"It was indeed," said Francesca, appearing suddenly at an upper window overhanging the garden. "Pardon this intrusion, but the Castle people are here," she continued in what is known as a stage whisper,--that is, one that can be easily heard by a thousand persons,--"the Castle people and the ladies from Pettybaw House; and Mr. Macdonald is coming down the loaning; but Calamity Jane is making her toilet in the kitchen, and you cannot take Mr. Beresford through into the sitting-room at present. She says this hoose has so few conveniences that it's `fair sickenin'.'"

"How long will she be?" queried Mr. Beresford anxiously, putting The Lady of the Lake in his pocket, and pacing up and down between the rows of cabbages.

"She has just begun. Whatever you do, don't unsettle her temper, for she will have to prepare for eight to-day. I will send Mr. Macdonald and Miss Macrae to the bakery for gingerbread, to gain time, and possibly I can think of a way to rescue you. If I can't, are you tolerably comfortable? Perhaps Miss Grieve won't mind Penelope, and she can come through the kitchen any time and join us; but naturally you don't want to be separated, that's the worst of being engaged. Of course I can lower your tea in a tin bucket, and if it should rain I can throw out umbrellas. Would you like your golf-caps, Pen? `Won'erful blest in weather ye are, mam!' The situation is not so bad as it might be," she added consolingly, "because in case Miss Grieve's toilet should last longer than usual, your wedding need not be indefinitely postponed, for Mr. Macdonald can marry you from this window."

Here she disappeared, and we had scarcely time to take in the full humour of the affair before Robin Anstruther's laughing eyes appeared over the top of the high brick wall that protects our garden on three sides.

"Do not shoot," said he. "I am not come to steal the fruit, but to succour humanity in distress. Miss Monroe insisted that I should borrow the inn ladder. She thought a rescue would be much more romantic than waiting for Miss Grieve. Everybody is coming out to witness it, at least all your guests,--there are no strangers present,--and Miss Monroe is already collecting sixpence a head for the entertainment, to be given, she says, for your dear Friar's sustenation fund."

He was now astride of the wall, and speedily lifted the ladder to our side, where it leaned comfortably against the stout branches of the draper's peach vine. Willie ran nimbly up the ladder and bestrode the wall. I followed, first standing, and then decorously sitting down on the top of it. Mr. Anstruther pulled up the ladder, and replaced it on the side of liberty; then he descended, then Willie, and I last of all, amidst the acclamations of the onlookers, a select company of six or eight persons.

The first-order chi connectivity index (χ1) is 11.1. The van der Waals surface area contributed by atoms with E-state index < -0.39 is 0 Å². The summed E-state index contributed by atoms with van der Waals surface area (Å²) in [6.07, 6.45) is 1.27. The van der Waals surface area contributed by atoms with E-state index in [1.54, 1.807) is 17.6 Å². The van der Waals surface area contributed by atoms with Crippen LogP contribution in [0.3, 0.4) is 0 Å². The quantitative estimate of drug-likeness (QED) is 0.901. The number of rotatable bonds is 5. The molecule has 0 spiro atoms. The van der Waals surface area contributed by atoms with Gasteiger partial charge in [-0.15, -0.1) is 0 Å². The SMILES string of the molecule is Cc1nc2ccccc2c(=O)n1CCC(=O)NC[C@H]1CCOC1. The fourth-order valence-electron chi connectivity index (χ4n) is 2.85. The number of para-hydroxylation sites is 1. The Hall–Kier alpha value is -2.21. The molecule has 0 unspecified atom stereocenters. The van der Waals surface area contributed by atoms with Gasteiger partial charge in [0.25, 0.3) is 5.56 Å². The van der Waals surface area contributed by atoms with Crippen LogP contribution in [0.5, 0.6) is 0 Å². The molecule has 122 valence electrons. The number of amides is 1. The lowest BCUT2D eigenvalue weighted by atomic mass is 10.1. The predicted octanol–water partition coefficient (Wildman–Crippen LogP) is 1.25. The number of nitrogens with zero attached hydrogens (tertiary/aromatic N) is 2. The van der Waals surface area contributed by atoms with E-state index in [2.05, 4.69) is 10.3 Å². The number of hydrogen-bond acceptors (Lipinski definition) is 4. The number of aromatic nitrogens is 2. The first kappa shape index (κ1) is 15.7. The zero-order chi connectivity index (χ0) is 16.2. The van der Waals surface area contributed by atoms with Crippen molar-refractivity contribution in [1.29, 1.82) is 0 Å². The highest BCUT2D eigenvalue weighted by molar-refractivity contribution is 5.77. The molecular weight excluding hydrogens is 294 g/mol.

When Miss Grieve formally entered the sitting-room bearing the tea- tray, she was buskit braw in black stuff gown, clean apron, and fresh cap trimmed with purple ribbons, under which her white locks were neatly dressed.

She deplored the coolness of the tea, but accounted for it to me in an aside by the sickening quality of Mrs. Sinkler's coals and Mr. Macbrose's kindling-wood, to say nothing of the insulting draft in the draper's range. When she left the room, I suppose she was unable to explain the peals of laughter that rang through our circumscribed halls.

Lady Ardmore insists that the rescue was the most unique episode she ever witnessed, and says that she never understood America until she made our acquaintance. I persuaded her that this was fallacious reasoning; that while she might understand us by knowing America, she could not possibly reverse this mental operation and be sure of the result. The ladies of Pettybaw House said that the occurrence was as Fifish as anything that ever happened in Fife. The kingdom of Fife is noted, it seems, for its `doocots [dovecots] and its daft lairds,' and to be eccentric and Fifish are one and the same thing. Thereupon Francesca told Mr. Macdonald a story she heard in Edinburgh, to the effect that when a certain committee or council was quarrelling as to which of certain Fifeshire towns should be the seat of a projected lunatic asylum, a new resident arose and suggested that the building of a wall round the kingdom of Fife would solve the difficulty, settle all disputes, and give sufficient room for the lunatics to exercise properly.

This is the sort of tale that a native can tell with a genial chuckle, but it comes with poor grace from an American lady sojourning in Fife. Francesca does not mind this, however, as she is at present avenging fresh insults to her own beloved country.